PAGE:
Genting Bids for One of Macau’s Six Casinos

Genting to Bid for One of Macau’s Six Casino Licenses

Genting is one of the biggest casino operators in the world, but the Malaysian group still doesn’t operate in Macau. According to recent reports, however, that’s about to change and could result in a casino industry shakeup that will rock Asia’s gambling capital.

The government in Macau recently announced that it will approve only six gambling licenses as part of its Macau gambling reform. There are currently six gambling operators in the city, so it was expected that they would all apply for a license extension once their concessions expired at the end of 2022 and would get the green light to continue operating in the former Portuguese colony. But that was before Genting Malaysia entered the fray.

With Genting in the picture, there are now seven candidates for those six casino berths, meaning one of Macau’s heavyweights will likely drop out. The casino operators that Genting will go head-to-head with include industry giants such as MGM China, SJM Holdings, Galaxy Entertainment, Sands China, Melco Resorts and Wynn Macau. 

Genting Would Disrupt the Macau Casino Industry

Genting currently operates in Singapore, Malaysia, the UK and the US. Tan Sri Lim’s casino group has no presence in the Chinese special administrative region, as it applied for a Macau casino license twenty years ago, but didn’t get the approval. 

If Genting obtains a Macau license on its second try, it will upend one of its six gambling industry rivals, all of which have been operating in the former Portuguese colony since 2002. And that would be big.

The six Macau casino operators have invested more than US$50 billion in the past twenty years and have employed thousands of people. According to Daiwa analyst Terry Ng, if Genting would replace one of those six operators, the move would result in “far too much disruption.”

Non-Gaming Revenue to Help Genting Topple an Incumbent

One of the reasons why Genting’s casino rivals should be worried is the Malaysian group’s impressive non-gaming footprint. Genting operates two of the biggest theme parks in Asia, meaning it would fit right into Beijing’s idea of a more diversified Macau.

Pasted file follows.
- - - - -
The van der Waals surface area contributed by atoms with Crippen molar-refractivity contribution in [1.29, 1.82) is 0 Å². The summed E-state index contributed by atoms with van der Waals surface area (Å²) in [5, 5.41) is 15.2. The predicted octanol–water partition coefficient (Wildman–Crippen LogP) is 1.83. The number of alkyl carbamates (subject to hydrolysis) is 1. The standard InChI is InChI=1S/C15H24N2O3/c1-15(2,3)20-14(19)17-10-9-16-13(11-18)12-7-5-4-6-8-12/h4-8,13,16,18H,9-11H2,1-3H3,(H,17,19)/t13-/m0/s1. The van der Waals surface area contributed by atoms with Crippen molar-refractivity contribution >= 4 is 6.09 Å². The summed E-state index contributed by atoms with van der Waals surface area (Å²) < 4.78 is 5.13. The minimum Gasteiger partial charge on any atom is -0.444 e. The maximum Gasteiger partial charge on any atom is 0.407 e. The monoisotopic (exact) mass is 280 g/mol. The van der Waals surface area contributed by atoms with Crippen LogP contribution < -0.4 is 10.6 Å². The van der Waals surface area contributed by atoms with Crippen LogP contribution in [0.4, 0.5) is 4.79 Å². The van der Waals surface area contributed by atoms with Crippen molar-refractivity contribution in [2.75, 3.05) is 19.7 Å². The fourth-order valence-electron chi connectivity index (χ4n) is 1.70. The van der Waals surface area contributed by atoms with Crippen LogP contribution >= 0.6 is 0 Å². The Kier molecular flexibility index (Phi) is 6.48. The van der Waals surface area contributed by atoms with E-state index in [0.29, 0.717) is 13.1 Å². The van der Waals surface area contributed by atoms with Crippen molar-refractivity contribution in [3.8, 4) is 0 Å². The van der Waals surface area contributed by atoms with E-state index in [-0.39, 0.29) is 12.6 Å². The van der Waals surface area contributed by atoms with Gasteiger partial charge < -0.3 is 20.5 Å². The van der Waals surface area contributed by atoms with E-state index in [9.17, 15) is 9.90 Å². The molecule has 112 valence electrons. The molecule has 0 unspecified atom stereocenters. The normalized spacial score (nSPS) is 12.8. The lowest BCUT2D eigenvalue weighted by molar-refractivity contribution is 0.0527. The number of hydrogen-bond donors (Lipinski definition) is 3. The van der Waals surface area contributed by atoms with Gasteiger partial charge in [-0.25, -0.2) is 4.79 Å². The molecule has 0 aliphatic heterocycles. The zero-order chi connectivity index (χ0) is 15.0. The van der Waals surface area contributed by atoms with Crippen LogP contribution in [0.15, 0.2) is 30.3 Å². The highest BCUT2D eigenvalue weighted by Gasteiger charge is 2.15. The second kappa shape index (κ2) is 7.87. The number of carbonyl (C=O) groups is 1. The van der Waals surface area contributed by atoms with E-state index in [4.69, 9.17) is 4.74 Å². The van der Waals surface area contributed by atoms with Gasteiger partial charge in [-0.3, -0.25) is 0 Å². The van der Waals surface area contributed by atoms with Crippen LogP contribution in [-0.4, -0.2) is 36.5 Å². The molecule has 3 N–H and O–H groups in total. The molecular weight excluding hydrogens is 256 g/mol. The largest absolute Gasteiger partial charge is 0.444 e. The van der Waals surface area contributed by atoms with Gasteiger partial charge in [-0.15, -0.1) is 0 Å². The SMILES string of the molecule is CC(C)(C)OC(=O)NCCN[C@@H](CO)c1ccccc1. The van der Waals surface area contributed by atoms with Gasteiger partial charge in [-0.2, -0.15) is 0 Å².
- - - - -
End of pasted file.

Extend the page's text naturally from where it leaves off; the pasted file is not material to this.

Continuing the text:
The Chinese government has been urging Macau authorities not to rely solely on gaming revenue and has been trying to motivate companies to branch out and attract more international tourists. Genting’s theme parks and its ski resort that hosted 2022 Winter Olympics events would surely increase the group’s chances of getting ahead of one of its rivals. 

The fact that 35% of the group’s total Singapore revenue comes from non-gaming revenue streams (2019 figures) helps too. For comparison purposes, Macau casinos’ non-gaming revenue is in the 10 to 20 per cent range. 

IGamix founder Ben Lee said that Genting, with its diversified portfolio, had “a strong chance” of toppling one of the incumbents. The founder of the gaming consultancy added that if Genting hadn’t applied for a gaming license, the group would have probably been encouraged to do so by authorities.

The Right Opportunity to Remove an American Casino Operator

Another reason Genting is a shoo-in for a Macau gaming license is the relationship that China currently has with the US. The tensions between Beijing and Washington could hamper the chances of American casino operators such as MGM and Wynn Resorts, and Genting is perfectly positioned to swoop in. 

Ben Lee thinks along those lines too and said that now was probably “the right opportunity” for one of the American concessionaires to be removed

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